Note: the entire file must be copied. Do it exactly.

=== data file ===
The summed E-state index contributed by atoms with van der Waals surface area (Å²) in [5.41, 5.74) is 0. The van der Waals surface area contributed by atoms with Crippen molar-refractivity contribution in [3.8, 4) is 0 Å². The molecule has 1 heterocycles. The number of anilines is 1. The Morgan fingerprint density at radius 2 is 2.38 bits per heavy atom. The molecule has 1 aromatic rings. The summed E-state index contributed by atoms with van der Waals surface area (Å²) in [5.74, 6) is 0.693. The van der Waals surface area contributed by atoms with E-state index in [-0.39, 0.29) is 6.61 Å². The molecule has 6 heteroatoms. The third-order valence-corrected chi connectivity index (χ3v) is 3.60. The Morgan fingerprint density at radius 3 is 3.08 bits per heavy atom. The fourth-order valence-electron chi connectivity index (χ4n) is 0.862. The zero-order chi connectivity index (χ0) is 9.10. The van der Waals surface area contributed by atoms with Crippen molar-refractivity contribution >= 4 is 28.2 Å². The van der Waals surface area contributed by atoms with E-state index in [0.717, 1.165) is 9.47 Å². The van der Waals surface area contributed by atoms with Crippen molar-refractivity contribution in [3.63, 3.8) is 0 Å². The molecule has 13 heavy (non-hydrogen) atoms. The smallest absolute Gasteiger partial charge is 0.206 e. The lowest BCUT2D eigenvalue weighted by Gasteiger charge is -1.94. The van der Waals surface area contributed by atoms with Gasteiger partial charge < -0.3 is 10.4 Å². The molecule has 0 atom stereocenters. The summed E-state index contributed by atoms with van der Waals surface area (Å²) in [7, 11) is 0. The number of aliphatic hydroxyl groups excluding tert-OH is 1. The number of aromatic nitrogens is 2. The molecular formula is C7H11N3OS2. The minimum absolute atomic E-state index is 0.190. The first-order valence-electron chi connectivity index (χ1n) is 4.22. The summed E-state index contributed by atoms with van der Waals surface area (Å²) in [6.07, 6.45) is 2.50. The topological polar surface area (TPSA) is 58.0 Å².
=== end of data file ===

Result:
The summed E-state index contributed by atoms with van der Waals surface area (Å²) in [5.41, 5.74) is 0. The van der Waals surface area contributed by atoms with Crippen molar-refractivity contribution in [3.8, 4) is 0 Å². The molecule has 1 heterocycles. The number of anilines is 1. The Morgan fingerprint density at radius 2 is 2.38 bits per heavy atom. The molecule has 1 aromatic rings. The summed E-state index contributed by atoms with van der Waals surface area (Å²) in [5.74, 6) is 0.693. The van der Waals surface area contributed by atoms with E-state index in [-0.39, 0.29) is 6.61 Å². The molecule has 6 heteroatoms. The third-order valence-corrected chi connectivity index (χ3v) is 3.60. The Morgan fingerprint density at radius 3 is 3.08 bits per heavy atom. The fourth-order valence-electron chi connectivity index (χ4n) is 0.862. The zero-order chi connectivity index (χ0) is 9.10. The van der Waals surface area contributed by atoms with Crippen molar-refractivity contribution >= 4 is 28.2 Å². The van der Waals surface area contributed by atoms with E-state index in [0.717, 1.165) is 9.47 Å². The van der Waals surface area contributed by atoms with Crippen molar-refractivity contribution in [3.63, 3.8) is 0 Å². The molecule has 13 heavy (non-hydrogen) atoms. The smallest absolute Gasteiger partial charge is 0.206 e. The lowest BCUT2D eigenvalue weighted by Gasteiger charge is -1.94. The van der Waals surface area contributed by atoms with Gasteiger partial charge < -0.3 is 10.4 Å². The molecule has 0 atom stereocenters. The summed E-state index contributed by atoms with van der Waals surface area (Å²) in [7, 11) is 0. The number of aliphatic hydroxyl groups excluding tert-OH is 1. The number of aromatic nitrogens is 2. The molecular formula is C7H11N3OS2. The minimum absolute atomic E-state index is 0.190. The first-order valence-electron chi connectivity index (χ1n) is 4.22. The summed E-state index contributed by atoms with van der Waals surface area (Å²) in [6.07, 6.45) is 2.50. The topological polar surface area (TPSA) is 58.0 Å².